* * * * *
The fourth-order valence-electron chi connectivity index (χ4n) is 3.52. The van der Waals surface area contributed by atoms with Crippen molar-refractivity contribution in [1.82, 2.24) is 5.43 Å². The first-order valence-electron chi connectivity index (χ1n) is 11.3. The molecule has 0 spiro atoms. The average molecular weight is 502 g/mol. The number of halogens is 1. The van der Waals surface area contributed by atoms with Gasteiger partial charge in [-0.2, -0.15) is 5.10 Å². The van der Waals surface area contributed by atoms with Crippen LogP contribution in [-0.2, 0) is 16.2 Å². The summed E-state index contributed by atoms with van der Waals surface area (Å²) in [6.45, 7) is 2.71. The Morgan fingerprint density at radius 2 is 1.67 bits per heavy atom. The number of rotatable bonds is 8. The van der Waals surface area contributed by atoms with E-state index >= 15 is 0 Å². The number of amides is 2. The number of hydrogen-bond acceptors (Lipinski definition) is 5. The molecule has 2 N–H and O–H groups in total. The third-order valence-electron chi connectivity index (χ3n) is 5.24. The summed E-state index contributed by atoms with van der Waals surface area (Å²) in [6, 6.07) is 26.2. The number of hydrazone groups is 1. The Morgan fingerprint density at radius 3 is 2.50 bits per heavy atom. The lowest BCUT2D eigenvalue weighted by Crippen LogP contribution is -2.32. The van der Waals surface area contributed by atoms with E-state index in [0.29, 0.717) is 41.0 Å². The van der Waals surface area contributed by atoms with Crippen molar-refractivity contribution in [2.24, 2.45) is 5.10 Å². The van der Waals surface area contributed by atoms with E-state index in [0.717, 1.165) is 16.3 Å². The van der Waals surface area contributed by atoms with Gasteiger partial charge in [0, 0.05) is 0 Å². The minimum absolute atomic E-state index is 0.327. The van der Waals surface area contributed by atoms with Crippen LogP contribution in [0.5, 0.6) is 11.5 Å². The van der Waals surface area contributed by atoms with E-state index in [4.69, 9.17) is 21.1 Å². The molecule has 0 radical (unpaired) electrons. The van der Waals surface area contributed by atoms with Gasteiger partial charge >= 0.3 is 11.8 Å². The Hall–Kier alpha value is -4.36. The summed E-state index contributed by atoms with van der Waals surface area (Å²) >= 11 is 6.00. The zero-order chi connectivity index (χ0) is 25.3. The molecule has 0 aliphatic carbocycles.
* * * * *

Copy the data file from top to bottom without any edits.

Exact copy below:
The fourth-order valence-electron chi connectivity index (χ4n) is 3.52. The van der Waals surface area contributed by atoms with Crippen molar-refractivity contribution in [1.82, 2.24) is 5.43 Å². The first-order valence-electron chi connectivity index (χ1n) is 11.3. The molecule has 0 spiro atoms. The average molecular weight is 502 g/mol. The number of halogens is 1. The van der Waals surface area contributed by atoms with Gasteiger partial charge in [-0.2, -0.15) is 5.10 Å². The van der Waals surface area contributed by atoms with Crippen LogP contribution in [-0.2, 0) is 16.2 Å². The summed E-state index contributed by atoms with van der Waals surface area (Å²) in [6.45, 7) is 2.71. The Morgan fingerprint density at radius 2 is 1.67 bits per heavy atom. The number of rotatable bonds is 8. The van der Waals surface area contributed by atoms with E-state index >= 15 is 0 Å². The number of amides is 2. The number of hydrogen-bond acceptors (Lipinski definition) is 5. The molecule has 2 N–H and O–H groups in total. The third-order valence-electron chi connectivity index (χ3n) is 5.24. The summed E-state index contributed by atoms with van der Waals surface area (Å²) in [6, 6.07) is 26.2. The number of hydrazone groups is 1. The Morgan fingerprint density at radius 3 is 2.50 bits per heavy atom. The lowest BCUT2D eigenvalue weighted by Crippen LogP contribution is -2.32. The van der Waals surface area contributed by atoms with E-state index in [0.29, 0.717) is 41.0 Å². The van der Waals surface area contributed by atoms with Crippen molar-refractivity contribution in [2.24, 2.45) is 5.10 Å². The van der Waals surface area contributed by atoms with E-state index in [0.717, 1.165) is 16.3 Å². The van der Waals surface area contributed by atoms with Gasteiger partial charge in [0, 0.05) is 0 Å². The minimum absolute atomic E-state index is 0.327. The van der Waals surface area contributed by atoms with Crippen LogP contribution in [0.5, 0.6) is 11.5 Å². The van der Waals surface area contributed by atoms with E-state index in [4.69, 9.17) is 21.1 Å². The molecule has 0 radical (unpaired) electrons. The van der Waals surface area contributed by atoms with Gasteiger partial charge >= 0.3 is 11.8 Å². The Hall–Kier alpha value is -4.36. The summed E-state index contributed by atoms with van der Waals surface area (Å²) >= 11 is 6.00. The zero-order chi connectivity index (χ0) is 25.3. The molecule has 0 aliphatic carbocycles.